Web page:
Jammie Thomas’ File-Sharing Fine Reduced from $1.5 million to $54000

The case of “the file-sharing mom” has become notorious worldwide mainly because the fine which defendant Jammie Thomas-Rasset was ordered to pay to copyright owners for sharing 24 songs online was simply ridiculous – initially $1.92 million then slashed to $1.5 million last year.

Now recently Judge Michael Davis further slashed the fine to $54,000 calling the previous penalty “appalling” and unconstitutional. That means $2,250 per song instead of the original $62,500.

This isn’t the first time this kind of switch has happened and in fact it’s not even the first time it has happened to Thomas-Rasset herself. Her first two trials ended with penalties of $222,000 and $1.92 million. In each of the previous cases Judge Davis either lowered the jury determined penalty or set it aside all together.

As expected, the news did not make RIAA very happy. The trade group commented on the verdict: “We disagree with this decision and are considering our next steps,” which probably means it wants to fight the decision.

Judge Davis said in his ruling:

“The Court concludes that an award of $1.5 million for stealing and distributing 24 songs for personal use is appalling. Such an award is so severe and oppressive as to be wholly disproportioned to the offense and obviously unreasonable. In this particular case, involving a first-time willful, consumer infringer of limited means who committed illegal song file-sharing for her own personal use, an award of $2,250 per song, for a total award of $54,000, is the maximum award consistent with due process.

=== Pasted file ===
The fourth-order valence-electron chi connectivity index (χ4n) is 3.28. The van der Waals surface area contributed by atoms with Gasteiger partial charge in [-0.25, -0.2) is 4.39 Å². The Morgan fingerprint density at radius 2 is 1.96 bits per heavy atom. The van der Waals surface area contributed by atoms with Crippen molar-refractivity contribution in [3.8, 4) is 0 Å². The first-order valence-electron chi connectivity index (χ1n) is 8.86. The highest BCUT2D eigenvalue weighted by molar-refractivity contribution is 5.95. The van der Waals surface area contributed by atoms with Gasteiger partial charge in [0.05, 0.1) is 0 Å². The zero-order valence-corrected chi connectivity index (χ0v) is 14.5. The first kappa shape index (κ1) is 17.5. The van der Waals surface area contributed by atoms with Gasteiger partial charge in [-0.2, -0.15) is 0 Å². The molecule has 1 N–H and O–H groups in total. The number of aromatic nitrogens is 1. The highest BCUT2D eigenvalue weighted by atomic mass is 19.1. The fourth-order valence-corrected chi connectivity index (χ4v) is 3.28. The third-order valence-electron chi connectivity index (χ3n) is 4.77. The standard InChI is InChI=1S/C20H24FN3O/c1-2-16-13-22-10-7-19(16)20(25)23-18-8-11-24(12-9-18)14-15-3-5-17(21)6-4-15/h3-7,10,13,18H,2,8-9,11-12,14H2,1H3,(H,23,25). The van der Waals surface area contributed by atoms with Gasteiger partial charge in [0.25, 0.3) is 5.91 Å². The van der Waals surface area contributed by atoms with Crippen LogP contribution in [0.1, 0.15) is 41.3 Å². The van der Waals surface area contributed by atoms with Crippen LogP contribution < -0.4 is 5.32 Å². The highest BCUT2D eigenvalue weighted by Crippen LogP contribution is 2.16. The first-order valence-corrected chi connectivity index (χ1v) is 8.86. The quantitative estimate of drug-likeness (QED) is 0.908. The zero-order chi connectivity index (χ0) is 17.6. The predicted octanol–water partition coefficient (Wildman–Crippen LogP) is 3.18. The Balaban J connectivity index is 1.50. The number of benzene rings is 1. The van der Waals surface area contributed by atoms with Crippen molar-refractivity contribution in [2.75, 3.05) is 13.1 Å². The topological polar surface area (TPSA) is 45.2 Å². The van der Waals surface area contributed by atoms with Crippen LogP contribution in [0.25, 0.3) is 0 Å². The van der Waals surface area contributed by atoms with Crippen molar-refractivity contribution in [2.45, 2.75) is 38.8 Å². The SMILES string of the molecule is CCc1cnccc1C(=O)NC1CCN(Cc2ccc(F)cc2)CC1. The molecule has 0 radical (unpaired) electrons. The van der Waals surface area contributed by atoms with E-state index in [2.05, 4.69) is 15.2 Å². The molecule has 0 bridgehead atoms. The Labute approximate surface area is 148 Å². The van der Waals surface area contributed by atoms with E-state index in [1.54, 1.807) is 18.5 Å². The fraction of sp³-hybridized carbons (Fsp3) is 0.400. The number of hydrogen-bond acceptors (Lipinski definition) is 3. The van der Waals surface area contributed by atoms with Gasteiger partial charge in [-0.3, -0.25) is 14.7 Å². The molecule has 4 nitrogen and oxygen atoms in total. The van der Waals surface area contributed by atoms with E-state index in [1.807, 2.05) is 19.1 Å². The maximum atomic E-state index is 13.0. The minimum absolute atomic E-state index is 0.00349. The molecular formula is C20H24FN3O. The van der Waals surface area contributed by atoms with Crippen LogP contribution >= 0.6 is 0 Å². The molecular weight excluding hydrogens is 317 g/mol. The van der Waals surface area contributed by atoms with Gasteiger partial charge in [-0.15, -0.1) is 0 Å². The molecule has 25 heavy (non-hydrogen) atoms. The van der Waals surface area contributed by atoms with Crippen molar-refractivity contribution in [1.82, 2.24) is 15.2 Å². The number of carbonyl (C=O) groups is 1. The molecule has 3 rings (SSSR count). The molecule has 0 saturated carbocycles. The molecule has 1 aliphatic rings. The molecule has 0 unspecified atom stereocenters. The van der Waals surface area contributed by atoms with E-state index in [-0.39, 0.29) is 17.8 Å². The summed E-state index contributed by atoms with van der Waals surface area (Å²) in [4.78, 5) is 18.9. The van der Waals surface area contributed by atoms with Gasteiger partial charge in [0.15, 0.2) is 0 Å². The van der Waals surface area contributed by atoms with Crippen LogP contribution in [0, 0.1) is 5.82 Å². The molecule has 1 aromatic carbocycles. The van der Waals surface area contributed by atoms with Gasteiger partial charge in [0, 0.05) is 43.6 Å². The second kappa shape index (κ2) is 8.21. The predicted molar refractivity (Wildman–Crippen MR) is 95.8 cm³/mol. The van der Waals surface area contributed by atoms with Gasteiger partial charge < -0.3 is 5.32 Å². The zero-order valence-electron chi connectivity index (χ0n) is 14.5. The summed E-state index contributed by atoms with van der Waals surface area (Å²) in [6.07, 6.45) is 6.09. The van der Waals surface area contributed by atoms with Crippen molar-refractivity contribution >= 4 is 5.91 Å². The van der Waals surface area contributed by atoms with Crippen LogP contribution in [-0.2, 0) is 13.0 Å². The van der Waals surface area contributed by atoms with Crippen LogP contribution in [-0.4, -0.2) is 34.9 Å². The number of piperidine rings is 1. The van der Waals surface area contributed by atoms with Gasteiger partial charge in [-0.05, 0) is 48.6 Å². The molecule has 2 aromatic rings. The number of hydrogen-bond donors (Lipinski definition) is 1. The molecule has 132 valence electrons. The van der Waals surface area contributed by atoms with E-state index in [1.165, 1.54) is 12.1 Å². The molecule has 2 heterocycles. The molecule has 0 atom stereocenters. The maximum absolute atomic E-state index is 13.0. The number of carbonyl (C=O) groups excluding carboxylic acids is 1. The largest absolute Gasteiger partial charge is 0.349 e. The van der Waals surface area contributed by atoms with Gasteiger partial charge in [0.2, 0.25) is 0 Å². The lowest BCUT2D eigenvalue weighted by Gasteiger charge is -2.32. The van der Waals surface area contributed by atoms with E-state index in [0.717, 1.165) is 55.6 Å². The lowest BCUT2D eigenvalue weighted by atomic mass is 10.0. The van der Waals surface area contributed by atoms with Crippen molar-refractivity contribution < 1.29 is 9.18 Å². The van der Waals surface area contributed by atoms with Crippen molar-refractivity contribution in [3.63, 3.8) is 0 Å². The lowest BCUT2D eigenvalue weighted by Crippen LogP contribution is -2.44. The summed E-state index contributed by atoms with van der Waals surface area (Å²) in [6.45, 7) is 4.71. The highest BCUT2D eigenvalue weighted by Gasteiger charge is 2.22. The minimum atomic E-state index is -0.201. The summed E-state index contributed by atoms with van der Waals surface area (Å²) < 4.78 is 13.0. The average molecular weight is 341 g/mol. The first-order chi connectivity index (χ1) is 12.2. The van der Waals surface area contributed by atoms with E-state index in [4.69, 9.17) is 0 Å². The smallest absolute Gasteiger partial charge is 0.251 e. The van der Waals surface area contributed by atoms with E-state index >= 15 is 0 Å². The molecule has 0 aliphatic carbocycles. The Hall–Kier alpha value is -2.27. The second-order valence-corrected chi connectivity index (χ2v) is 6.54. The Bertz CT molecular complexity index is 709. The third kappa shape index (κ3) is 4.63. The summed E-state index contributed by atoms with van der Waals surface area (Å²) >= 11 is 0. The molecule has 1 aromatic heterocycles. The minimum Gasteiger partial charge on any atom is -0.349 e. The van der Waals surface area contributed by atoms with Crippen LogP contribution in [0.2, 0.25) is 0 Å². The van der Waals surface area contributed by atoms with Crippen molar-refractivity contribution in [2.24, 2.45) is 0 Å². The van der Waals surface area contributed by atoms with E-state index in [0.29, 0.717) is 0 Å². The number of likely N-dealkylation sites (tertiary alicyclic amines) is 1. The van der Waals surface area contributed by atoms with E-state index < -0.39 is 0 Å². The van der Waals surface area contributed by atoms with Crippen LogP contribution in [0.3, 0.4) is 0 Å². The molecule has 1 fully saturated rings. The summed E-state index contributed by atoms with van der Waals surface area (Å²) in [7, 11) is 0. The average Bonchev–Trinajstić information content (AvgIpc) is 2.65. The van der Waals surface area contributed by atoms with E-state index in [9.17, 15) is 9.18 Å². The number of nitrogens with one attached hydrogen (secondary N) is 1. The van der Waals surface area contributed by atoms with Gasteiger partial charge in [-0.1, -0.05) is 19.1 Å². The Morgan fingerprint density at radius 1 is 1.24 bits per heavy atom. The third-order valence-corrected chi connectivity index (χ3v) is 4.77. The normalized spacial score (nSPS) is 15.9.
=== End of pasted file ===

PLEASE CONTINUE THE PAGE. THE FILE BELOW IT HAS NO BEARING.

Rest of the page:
This reduced award is punitive and substantial. It acts as a potent deterrent. It is a higher award than the Court might have chosen to impose in its sole discretion, but the decision was not for this Court to make. The Court has merely reduced the jury’s award to the maximum amount permitted under our Constitution.”

Finally we get to see some common sense employed here and a level of copyright and file-sharing knowledge superior to previous rulings (and judges) which Davis proved with his decision. He emphasized the aspect of retaliation this lawsuit has taken as music industry seeks to punish one individual for the similar actions of all those whom it didn’t manage to catch.

Since it’s very likely this will not end here we’ll keep you posted as further information rolls in.